It started with a bit of joking between Ma Jun and another panelist about whether the rumors are true that the US Embassy started the peaceful revolution by publishing results from its own air pollution monitor.
At the Global Green Growth Forum (3 GF) in Copenhagen this week, attendees heard Ma Jun, Director at the Institute of Public and Environmental affairs of China speak candidly about how online activism broke China's official silence on smog and got some insights on the outlook for China's energy future.
The view from inside a peaceful revolutionJun downplayed the role of the Embassy, focusing instead on the Chinese micro-blogging networks where the data went viral. In the face of a growing number of voices criticizing the choking smog levels, the Chinese government had to decide whether to censor the trending data, or act on the concerns of the people. Jun reflects the tense moments as the inner circle considered. We all know the result: In a move that surprised many, the government began publishing air pollution measurements they had previously kept secret and started implementing actions to reduce the smog.
Thank goodness for smogThe smog may be the world's best hope; this visceral deterrent to fossil fuel burning motivates actions that will help control climate change as well. At 3 GF the Director for the China National Renewable Energy Centre (CNREC), Wang Zhongying, shows the emissions in different areas of China. Beijing doesn't look so bad, but Zhongying explains that Beijing is surrounded by HuBei, which shows much higher emissions, although these are still dwarfed by other areas (image above).
Zhongying goes on to present the stark facts facing China and the globe: China has already surpassed the USA to become the largest emitter of greenhouse gases in the world. But the emissions per capita in China remain a fraction of the amount of warming attributable to each US citizen. The figures make it clear: As China's economy continues to grow, and especially as the population becomes wealthier and looks to western standards of living as a goal, the projected emissions from China alone could doom any hopes of keeping climate change within manageable ranges.
Two scenarios have been modeled by CNREC: the projected growth of emissions on the current path, and an ideal path with the optimal growth in non-fossil fuel sources of energy. Zhongying emphasizes that these projections represent the work of CNREC and not the policy of the Chinese government.
On the current path, China's share of energy from renewable sources climbs from 9% to 20% by 2050, with 33% from non-fossil fuels. The ideal path would set ambitions for 56% renewables, with 69% of energy coming from non-fossil fuels. Tripling of hydropower, from 200 GW to 600 GW is assumed in both scenarios. Debate ensues about the role of nuclear power, which both scenarios assume will grow about ten-fold to 100 GW capacity by 2050.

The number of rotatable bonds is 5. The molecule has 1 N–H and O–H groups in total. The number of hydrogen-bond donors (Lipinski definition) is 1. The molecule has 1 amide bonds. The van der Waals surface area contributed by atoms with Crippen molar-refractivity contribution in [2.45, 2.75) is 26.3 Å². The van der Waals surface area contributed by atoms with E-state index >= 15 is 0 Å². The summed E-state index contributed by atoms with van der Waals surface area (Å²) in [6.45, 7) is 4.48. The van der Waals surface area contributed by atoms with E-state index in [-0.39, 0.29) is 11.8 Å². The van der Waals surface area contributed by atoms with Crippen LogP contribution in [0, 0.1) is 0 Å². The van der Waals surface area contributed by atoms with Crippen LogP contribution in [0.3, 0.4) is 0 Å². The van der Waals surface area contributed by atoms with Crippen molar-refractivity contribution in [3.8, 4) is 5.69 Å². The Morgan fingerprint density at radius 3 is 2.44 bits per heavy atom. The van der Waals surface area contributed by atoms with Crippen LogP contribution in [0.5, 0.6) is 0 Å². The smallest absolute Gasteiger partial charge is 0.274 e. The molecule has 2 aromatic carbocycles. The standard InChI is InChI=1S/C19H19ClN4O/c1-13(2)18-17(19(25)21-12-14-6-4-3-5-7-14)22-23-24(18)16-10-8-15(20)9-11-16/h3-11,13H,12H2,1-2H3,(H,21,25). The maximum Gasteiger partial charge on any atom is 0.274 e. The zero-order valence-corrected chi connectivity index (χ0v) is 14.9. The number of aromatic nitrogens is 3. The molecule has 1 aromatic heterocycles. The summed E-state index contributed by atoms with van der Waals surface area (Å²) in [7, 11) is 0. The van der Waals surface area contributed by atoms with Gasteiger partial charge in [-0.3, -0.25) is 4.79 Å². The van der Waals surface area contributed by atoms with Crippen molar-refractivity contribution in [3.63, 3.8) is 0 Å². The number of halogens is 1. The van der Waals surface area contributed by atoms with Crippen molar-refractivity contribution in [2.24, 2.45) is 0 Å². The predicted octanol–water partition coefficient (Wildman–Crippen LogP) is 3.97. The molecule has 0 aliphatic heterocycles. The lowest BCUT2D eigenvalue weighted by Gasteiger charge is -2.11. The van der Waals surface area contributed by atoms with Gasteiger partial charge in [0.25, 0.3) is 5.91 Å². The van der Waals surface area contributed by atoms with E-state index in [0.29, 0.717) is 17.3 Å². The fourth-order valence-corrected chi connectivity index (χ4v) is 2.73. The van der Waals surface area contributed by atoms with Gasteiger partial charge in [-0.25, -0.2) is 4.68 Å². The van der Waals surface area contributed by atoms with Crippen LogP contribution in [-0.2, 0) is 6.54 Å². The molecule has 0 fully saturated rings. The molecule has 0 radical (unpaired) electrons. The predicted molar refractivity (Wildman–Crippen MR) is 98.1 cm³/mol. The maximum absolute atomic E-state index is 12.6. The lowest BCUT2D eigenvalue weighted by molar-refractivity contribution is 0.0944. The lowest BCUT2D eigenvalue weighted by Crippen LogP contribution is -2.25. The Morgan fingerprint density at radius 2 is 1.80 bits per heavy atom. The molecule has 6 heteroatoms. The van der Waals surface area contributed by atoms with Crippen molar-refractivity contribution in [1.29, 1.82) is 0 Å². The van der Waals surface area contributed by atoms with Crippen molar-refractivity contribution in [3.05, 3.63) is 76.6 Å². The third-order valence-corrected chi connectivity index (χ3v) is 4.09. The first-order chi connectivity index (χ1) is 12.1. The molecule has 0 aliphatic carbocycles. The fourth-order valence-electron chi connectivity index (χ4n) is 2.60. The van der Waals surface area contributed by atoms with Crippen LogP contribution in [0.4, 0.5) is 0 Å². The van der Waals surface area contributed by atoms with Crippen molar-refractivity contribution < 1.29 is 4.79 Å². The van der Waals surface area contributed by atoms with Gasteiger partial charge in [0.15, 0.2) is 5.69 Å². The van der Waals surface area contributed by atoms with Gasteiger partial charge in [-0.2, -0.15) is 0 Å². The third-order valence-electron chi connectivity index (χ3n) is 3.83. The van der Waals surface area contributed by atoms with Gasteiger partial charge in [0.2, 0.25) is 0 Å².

Tan Zaixing, Director of the China Development Bank, comments on the question of whether there is any concrete planning and whether economic liberalization could help to promote the investment required for the ideal path:
From the banking sector point of view, the capital sector will be liberalized, more open. From the current point of view, there are [options like] biomass, photovoltaic which favor investment by smaller companies whereas the large investments required in traditional energies close out SMEs. [We are] inspired by Germany to plan new and concrete measures.
Shi Lishan, Vice Director General of the National Energy Administration (NEA) comments on nuclear question:
In 2022, Germany will be out of nuclear. Currently China targets 400 Megawatts of nuclear capacity by 2017. The energy consumption in China is such a large figure; we would like to adopt more natural gas and renewables but also nuclear energy. In 2020, non fossil fuel is to be 20% of the mix. Mr. Wang already noted that many institutions and government bodies study together how to improve what is done now. We can say that in the 70's no one could predict that China would become what it is now with such tremendous economic growth; I cannot predict if maybe in 30 years renewables would be 60%, or like Denmark, China will be out of fossil fuels later, but we are making efforts.
Most of the attendees with whom I spoke at 3 GF express little hope that an international consensus on global warming can be reached and signed into effect by 2015, or think that if such an agreement emerges, it will represent lowest common denominators rather than ambitious policy goals. People here are putting a lot of hope in the types of studies being done by CNREC, and in the sum of ambitious individual projects to make inroads where international consensus fears to tread. Let us hope they are right.
This article is part of a series on how public private partnerships featured at the Global Green Growth Forum (3 GF) lead us toward real and tangible solutions to sustainability problems the world faces.
3GF proceedings were cartooned by: